The tradition and style of the Persian garden has influenced the design of gardens from Andulucia to India and beyond. The gardens of the Alhambra in Granada, Spain show the influence of the Persian paradise garden philosophy and style on Moorish palaces in the Iberian peninsula and in Moorish palaces in Morocco.
The Taj Mahal, in India, is one of the largest Persian Garden interpretations in the world, from the era of the Mughal Empire in India.
Persian gardens were enclosed spaces. The garden’s purpose was, and is, to provide a place for protected spiritual and leisurely relaxation.
Visual effects were an important factor of structural design in Persian gardens. Textures and shapes were specifically chosen to harness the light.
Iran’s dry heat makes shade important in gardens, which are nearly unusable without it. Trees and trellises provide shade; pavilions and walls are also structurally prominent in blocking the sun. The heat also makes water important, both in the design and maintenance of the garden. Irrigation may be required, and can be provided via a form of tunnel called a ‘qanat’, that transports water from a local aquifer. Well-like structures then connect to the qanat, enabling the drawing of water.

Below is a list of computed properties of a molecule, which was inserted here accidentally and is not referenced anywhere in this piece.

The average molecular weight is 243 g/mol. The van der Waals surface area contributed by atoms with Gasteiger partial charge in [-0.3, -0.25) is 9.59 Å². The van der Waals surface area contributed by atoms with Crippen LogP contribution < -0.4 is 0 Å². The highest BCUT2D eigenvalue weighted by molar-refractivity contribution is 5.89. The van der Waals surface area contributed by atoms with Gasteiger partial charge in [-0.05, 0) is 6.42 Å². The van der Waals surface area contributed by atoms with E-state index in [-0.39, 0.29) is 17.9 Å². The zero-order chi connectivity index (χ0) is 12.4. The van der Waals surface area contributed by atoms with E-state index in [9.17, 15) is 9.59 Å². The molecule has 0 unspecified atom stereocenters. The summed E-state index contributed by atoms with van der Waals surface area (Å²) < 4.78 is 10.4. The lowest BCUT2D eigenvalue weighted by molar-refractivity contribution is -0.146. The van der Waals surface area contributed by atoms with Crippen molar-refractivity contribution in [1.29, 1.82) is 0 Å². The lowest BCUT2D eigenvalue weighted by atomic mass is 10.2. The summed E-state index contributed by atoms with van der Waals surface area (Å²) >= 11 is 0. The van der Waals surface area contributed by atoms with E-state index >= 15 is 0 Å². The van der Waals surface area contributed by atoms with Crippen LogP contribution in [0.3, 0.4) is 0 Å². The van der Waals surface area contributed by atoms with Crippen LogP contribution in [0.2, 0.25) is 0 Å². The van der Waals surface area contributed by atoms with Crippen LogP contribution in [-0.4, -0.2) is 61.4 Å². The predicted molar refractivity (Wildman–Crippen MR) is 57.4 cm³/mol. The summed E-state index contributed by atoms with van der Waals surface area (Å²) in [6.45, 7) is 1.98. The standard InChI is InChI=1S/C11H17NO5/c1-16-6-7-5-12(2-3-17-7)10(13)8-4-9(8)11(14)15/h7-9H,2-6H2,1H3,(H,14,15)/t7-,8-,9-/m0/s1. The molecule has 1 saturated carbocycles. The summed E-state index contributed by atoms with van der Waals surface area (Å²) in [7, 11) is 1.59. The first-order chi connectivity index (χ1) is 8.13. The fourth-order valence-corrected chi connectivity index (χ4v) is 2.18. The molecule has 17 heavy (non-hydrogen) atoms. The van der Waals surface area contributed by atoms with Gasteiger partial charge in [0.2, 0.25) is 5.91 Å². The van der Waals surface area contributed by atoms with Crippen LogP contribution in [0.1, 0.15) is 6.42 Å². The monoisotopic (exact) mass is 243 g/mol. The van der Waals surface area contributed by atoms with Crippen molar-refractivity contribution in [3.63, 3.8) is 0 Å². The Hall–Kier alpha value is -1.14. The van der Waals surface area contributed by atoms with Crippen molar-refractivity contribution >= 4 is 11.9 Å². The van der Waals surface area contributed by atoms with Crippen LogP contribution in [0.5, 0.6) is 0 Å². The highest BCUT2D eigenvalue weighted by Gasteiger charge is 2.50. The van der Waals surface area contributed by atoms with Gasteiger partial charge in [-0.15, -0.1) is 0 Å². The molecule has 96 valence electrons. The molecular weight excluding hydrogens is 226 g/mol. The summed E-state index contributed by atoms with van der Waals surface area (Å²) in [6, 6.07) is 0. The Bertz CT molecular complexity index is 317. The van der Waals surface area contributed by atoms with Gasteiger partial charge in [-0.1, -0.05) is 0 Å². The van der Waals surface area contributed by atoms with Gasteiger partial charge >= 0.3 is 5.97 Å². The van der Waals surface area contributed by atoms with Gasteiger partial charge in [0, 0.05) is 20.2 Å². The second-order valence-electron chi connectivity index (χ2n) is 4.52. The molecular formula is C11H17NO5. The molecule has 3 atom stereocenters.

In ancient times, an animal-driven Persian well could also draw water to the surface. Such wheel systems also moved water around surface water systems. Trees were often planted in a ditch, which prevented water evaporation and allowed the water quick access to the tree roots.
The Persian garden often attempts to integrate indoors with outdoors through the connection of a surrounding garden with an inner courtyard. Designers often place architectural elements such as vaulted arches between the outer and interior areas to open up the divide between them.
Written by Ian Cross, edited by Kaz Bosali